NIRS would like to announce we are providing a live simulcast of Radio Survival, a unique digital co-operative between Noongar Radio, 98.9fm, Koori Radio and 3KND, on Sunday, January 26. This special broadcast includes live coverage of major festivals and discussions throughout the day.
Please see the press release attached or visit the website: http://www.radiosurvival2014.org/
Radio Survival Digital Radio Pop Up Service
Press release for immediate release
January 26 of each year has many meanings for Australians. First Nations or
Aboriginal Australians see the day as our Survival.
A testament to the many battles that have been fought.
A testament to the many people who have gone before us and those that will
come after us as we seek true and proper recognition of our place in our
Survival Day as we call it is a day where we get together to celebrate our
In 2014 Radio Survival is a digital pop-up broadcast in Brisbane, Melbourne,
Perth and Sydney. Utilising the efforts of 4 First Nations controlled community
radio stations on the digital platform, it’s a unique first.
Radio Survival will broadcast from midday to midnight including live crosses
across the country to Yabun Festival in Sydney, 98.9fm in Brisbane, Survival
Perth 2014 from Noongar Radio and 3 KND in Melbourne including live music,
documentaries, interviews and panel discussion.
It’s a celebration of our survival. Its Radio Survival.
For more information please check:
All times in AEDT
Warren Barnsley | Newsreader/Journalist and Online Editor
NIRS | National Indigenous Radio Service
Lvl 2 / 2 Ambleside Street, West End QLD 4101
Phone: 07 3226 4200 | Email: firstname.lastname@example.org
Get more from your National Indigenous Radio Service here: http://www.nirs.org.au/
About the National Indigenous Radio Service
The National Indigenous Radio Service Limited (NIRS) is a national program distribution service that delivers four radio channels of content produced by First Nations broadcasters via satellite distribution and via the internet.
Operating from a central hub in Brisbane, NIRS receives programs from a majority of the 180+ First Nations broadcasting services across Australia.
Arguably, the NIRS satellite footprint is the largest for a First Nations radio network in the southern hemisphere, if not the world. Given this, NIRS and its programs are unique within the Australian media environment. Over 120 Remote Indigenous Broadcasting Services (RIBS) units, 23 Indigenous radio stations and 120 Community Broadcastes receive NIRS. To learn more about our network simply explore our new Google Map interface which show where each and every radio station is located, its website details and even includes a streaming link in some cases.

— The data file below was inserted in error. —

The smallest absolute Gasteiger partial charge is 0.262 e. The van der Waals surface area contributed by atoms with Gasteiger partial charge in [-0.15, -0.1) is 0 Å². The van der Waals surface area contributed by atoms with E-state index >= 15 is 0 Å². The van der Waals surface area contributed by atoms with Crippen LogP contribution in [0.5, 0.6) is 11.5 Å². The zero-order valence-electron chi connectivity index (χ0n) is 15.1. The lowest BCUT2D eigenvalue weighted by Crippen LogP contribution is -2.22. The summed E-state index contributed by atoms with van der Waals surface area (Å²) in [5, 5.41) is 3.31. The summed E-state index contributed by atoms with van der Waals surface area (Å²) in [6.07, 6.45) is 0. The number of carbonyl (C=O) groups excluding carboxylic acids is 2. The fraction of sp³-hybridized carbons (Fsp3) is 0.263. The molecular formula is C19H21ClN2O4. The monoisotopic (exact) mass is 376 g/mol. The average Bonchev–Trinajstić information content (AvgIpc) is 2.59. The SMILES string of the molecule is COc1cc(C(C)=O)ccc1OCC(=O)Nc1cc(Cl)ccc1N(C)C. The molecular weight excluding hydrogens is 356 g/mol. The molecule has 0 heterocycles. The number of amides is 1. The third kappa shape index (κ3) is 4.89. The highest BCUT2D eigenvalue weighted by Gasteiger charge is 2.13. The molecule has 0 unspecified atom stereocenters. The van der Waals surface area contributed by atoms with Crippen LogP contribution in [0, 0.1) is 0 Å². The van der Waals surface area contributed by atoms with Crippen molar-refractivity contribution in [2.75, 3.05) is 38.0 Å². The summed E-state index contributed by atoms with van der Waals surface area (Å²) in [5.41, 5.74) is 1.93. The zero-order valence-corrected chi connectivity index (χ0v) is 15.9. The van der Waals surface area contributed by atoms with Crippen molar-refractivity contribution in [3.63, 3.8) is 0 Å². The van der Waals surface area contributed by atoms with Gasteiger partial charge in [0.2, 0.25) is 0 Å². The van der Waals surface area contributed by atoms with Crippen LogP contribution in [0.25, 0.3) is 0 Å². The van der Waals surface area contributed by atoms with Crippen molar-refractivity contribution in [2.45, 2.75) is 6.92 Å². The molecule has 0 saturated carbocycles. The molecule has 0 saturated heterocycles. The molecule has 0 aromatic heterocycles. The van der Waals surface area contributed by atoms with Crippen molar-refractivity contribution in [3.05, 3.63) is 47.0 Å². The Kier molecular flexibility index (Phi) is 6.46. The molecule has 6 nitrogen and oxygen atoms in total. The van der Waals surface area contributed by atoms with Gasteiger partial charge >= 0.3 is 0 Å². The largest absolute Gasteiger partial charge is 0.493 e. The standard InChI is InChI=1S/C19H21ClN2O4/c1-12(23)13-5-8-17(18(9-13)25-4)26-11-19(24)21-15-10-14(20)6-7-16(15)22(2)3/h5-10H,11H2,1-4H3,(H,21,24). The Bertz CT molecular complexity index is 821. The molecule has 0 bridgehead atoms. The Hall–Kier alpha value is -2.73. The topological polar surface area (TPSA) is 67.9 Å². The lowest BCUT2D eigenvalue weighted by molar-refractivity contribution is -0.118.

The reason why NIRS is so important to the sector is because many First Nations broadcasters haven’t the funding support to produce programs for 24/7 broadcasting or possess the funding to employ the number announcers ad producers to make enough high quality programs to support their local community audiences with the style of program that closes the gap.
So for some 15 years, NIRS has delivered its ecletic mix of broadcast programs and a national news service delivered via satellite that all major metropolitan, regional and remote communities via their Remote Indigenous Media Organisations (RIMOs) can receive and add into their regional broadcast schedules.
In this way, NIRS is dedicated to facilitating First Nations voices through broadcasting and internet radio. We achieve this by a mix of programs that provides critical commentary of the strategies directed towards our communities that seek to preserve, promote and maintain First Nations arts, culture, languages and community values. Most particularly, NIRS discusses ‘Closing the Gap’ initiatives that are aimed at achieving quality of life improvements for First Nations communities across Australia.
NIRS also encourages aspirant First Nations broadcasters and RIBS to send their own programs that can be shared and thus opening a “window” to local community issues to a national audience.
For broadcasters who meet the licensing and equipment requirements but lack the funds or resources to provide a full 24-hour service, NIRS will enable them to fill any holes in their schedule with our continuous programming. For community broadcasters who access air time through a CBAA affiliate station, NIRS will provide the opportunity for these areas to hear national Indigenous issues, as well as enabling them to boost local airtime.
The Australia Indigenous Communication Association is also a great way of making contact with First Nations Broadcasters: